The water began spewing out of a burst pipe while artist Don Kimes was out of town, and for two weeks, it filled his Rockville home up like a bathtub until, with over four feet of water sloshing around in his painting studio, it began to pour into the yard and a neighbor realized what had happened.
By that time, his life’s work was under water. All of his artwork, his family photographs, the videotapes of his children, even the slides of his artwork that he’d sent to galleries. The flood had taken all of it.
For 25 years, Kimes had been fascinated by the notion of time and the intersection of nature and culture. Every year, he’d go to Italy and gaze at the ruins and the painted walls of Pompeii and the thousand-year-old olive trees and think about the cycle of life.
But suddenly, “It was no longer this academic abstraction. It jumped up and bit me in the face,” recalls the AU art professor of the 2003 flood.
Just after that he was giving a lecture at the Chautauqua Institution, where he is artistic director in the visual arts, when a woman asked him a startling question: Have you ever painted through pain?
It got him thinking. He decided he would, indeed, paint through his pain, and deal with the flood and its aftermath by, in essence, repainting his life’s work.
He wouldn’t try to redo his artwork; at any rate, that wouldn’t be possible, since there were virtually no images. But he could take the destroyed images—the washed-out photographs, the waterlogged slides—and create images based on the “strange beauty” that remained.
“The destroyed photos are almost white. They had little bits of structure, hints of color—but almost nothing is left on them that can be recognized,” he says. “But I take that destroyed image, I digitalize it, blow it up and print it out on canvas, then just start riffing off that structure the same way a jazz musician will riff.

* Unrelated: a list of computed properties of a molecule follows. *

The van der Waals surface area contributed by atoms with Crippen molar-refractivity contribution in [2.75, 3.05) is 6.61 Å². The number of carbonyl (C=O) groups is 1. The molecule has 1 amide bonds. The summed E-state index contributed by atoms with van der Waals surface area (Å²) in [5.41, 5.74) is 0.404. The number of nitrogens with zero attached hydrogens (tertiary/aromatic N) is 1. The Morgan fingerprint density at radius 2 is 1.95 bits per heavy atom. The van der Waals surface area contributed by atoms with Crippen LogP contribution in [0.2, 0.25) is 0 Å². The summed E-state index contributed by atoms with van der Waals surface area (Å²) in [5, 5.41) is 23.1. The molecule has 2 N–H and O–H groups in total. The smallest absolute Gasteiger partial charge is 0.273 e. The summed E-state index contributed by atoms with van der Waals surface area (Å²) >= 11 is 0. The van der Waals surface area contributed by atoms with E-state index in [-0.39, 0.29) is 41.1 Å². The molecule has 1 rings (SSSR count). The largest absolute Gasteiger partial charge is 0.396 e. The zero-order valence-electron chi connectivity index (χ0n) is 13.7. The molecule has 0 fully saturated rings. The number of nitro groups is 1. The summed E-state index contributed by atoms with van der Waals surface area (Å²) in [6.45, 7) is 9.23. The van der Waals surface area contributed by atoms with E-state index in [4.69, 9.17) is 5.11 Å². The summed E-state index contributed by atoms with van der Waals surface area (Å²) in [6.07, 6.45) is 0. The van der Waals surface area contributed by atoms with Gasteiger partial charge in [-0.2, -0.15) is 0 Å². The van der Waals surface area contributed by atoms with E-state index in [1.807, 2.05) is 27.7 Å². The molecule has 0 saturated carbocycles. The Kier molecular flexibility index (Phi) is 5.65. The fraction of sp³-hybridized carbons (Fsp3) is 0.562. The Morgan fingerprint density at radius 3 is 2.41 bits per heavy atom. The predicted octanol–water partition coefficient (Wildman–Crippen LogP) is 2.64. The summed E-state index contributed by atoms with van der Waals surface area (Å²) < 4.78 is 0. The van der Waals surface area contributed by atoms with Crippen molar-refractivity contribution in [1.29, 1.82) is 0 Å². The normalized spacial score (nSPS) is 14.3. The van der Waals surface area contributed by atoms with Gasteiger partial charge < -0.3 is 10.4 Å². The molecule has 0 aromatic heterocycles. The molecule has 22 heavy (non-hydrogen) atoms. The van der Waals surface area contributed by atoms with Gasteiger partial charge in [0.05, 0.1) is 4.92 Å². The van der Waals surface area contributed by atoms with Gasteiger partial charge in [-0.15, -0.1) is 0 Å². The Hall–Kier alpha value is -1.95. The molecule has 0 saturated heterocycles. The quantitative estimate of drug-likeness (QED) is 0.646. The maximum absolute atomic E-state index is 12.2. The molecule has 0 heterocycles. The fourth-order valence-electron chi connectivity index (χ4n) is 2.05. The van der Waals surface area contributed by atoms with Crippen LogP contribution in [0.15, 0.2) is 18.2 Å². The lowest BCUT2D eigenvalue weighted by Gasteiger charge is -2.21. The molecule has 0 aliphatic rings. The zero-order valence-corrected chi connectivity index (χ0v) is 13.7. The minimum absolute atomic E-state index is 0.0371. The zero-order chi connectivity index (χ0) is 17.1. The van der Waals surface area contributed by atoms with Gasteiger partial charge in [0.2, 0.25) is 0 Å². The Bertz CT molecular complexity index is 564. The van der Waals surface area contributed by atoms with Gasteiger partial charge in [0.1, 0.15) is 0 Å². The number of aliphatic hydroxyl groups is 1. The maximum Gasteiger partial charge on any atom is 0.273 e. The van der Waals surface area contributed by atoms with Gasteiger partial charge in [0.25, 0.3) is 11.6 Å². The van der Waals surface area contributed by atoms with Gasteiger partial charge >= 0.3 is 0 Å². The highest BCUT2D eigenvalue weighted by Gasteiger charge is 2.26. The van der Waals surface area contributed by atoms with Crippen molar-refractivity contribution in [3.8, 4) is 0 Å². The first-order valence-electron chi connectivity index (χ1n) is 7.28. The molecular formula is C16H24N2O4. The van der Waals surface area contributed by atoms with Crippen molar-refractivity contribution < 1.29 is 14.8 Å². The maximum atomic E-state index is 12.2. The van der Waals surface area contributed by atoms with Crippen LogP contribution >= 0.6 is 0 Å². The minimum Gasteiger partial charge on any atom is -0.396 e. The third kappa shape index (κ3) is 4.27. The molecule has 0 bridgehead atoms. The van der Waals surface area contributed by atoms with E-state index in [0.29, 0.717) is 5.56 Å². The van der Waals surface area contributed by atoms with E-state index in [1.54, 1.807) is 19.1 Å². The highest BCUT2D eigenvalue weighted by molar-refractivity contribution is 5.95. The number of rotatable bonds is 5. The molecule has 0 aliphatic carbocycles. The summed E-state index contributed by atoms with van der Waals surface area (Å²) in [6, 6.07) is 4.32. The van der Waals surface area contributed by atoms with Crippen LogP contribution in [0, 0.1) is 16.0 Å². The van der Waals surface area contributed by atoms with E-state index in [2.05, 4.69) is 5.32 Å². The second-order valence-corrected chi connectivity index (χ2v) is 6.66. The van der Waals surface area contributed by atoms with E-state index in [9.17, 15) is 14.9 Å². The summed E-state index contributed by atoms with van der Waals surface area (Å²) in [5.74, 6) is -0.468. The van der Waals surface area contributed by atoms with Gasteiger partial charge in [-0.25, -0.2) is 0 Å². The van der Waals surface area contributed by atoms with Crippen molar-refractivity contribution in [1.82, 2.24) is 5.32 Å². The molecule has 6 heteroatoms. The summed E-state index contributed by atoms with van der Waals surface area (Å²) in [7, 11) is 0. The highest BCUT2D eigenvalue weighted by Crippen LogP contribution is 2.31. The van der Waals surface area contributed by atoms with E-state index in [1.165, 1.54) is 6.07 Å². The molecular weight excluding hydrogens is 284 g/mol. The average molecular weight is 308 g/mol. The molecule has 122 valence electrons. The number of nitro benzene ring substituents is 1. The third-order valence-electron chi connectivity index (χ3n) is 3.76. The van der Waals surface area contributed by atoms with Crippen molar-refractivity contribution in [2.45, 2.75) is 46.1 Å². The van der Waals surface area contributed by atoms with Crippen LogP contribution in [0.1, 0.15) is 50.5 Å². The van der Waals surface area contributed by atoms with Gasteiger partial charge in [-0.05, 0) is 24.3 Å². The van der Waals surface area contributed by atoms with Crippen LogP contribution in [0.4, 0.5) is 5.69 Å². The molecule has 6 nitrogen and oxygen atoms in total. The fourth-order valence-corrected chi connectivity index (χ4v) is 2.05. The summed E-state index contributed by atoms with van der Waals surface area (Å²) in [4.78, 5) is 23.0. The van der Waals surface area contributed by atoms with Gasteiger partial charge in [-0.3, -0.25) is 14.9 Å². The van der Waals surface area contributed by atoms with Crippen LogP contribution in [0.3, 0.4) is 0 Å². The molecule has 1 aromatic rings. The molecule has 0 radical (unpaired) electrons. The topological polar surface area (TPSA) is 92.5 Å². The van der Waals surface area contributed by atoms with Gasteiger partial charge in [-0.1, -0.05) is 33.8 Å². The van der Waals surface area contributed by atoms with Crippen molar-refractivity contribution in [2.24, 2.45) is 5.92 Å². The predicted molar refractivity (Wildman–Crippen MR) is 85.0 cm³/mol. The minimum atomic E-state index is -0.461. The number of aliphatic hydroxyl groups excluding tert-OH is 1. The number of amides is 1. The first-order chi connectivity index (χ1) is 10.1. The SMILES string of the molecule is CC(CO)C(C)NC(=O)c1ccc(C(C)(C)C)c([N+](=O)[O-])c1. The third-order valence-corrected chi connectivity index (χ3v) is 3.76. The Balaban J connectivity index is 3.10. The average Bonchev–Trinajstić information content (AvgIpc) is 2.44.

“If an area is white, I might say, ‘That ought to be yellow.’ If an area is blue, I might push that darker.”
The resulting images are lush abstractions where colors seem to swirl and bleed into each other. They are both meditative and insistent, with names that reflect the notion of transience: “We Once Were You.” “It Was.” “Promise and Conclusion.”
The flood took his art in a new direction, and that’s a lesson he takes to his students, as well.
“I talk a lot with students about the notion of interruption being the starting point for creative activity. There’s a line from a play that says every creative event that ever happened in the history of the world was an interruption, unexpected, and unplanned for. That idea about chance and change—about not getting from point A to point B, but about what happens on the road—I talk about that in terms of their lives, their work, and a way to approach making things.
“Yes, you have to have a language; a foundation. You can’t improvise if you can’t play an instrument. But the part about recognizing that it’s in the nature of discovery to be something you didn’t know was coming—that comes into my class a lot. And we’ll set up situations so that, working on a collage, I may not let them use a pair of scissors. They have to tear everything. You can’t control it the same way. And it’s much better than if they’re completely controlled.”
That’s a lesson that he learned from the flood, and the power of that lesson is evident in the work on the walls at the AU Museum.
“The flood turned out to be a gift,” he says. “This is the strongest work I’ve ever done.”
Don Kimes will be, talking about his work, on Saturday, April 24 at the AU Museum.